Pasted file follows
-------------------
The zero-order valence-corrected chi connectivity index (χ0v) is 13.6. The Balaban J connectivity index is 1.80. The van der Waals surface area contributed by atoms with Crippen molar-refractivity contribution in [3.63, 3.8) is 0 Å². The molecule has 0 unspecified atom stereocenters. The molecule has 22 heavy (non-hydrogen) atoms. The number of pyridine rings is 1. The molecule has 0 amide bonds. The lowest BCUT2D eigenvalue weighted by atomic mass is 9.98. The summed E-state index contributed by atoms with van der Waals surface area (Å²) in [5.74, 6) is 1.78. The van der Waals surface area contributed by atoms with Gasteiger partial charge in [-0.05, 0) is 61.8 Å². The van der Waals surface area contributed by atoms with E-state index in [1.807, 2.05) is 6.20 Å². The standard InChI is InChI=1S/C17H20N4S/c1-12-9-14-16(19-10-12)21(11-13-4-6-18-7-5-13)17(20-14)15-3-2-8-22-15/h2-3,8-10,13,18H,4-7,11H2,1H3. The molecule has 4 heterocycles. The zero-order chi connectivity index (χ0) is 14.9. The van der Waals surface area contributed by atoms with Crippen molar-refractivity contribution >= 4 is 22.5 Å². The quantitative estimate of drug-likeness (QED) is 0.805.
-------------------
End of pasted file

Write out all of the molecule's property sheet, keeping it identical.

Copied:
The zero-order valence-corrected chi connectivity index (χ0v) is 13.6. The Balaban J connectivity index is 1.80. The van der Waals surface area contributed by atoms with Crippen molar-refractivity contribution in [3.63, 3.8) is 0 Å². The molecule has 0 unspecified atom stereocenters. The molecule has 22 heavy (non-hydrogen) atoms. The number of pyridine rings is 1. The molecule has 0 amide bonds. The lowest BCUT2D eigenvalue weighted by atomic mass is 9.98. The summed E-state index contributed by atoms with van der Waals surface area (Å²) in [5.74, 6) is 1.78. The van der Waals surface area contributed by atoms with Gasteiger partial charge in [-0.05, 0) is 61.8 Å². The van der Waals surface area contributed by atoms with E-state index in [1.807, 2.05) is 6.20 Å². The standard InChI is InChI=1S/C17H20N4S/c1-12-9-14-16(19-10-12)21(11-13-4-6-18-7-5-13)17(20-14)15-3-2-8-22-15/h2-3,8-10,13,18H,4-7,11H2,1H3. The molecule has 4 heterocycles. The zero-order chi connectivity index (χ0) is 14.9. The van der Waals surface area contributed by atoms with Crippen molar-refractivity contribution >= 4 is 22.5 Å². The quantitative estimate of drug-likeness (QED) is 0.805.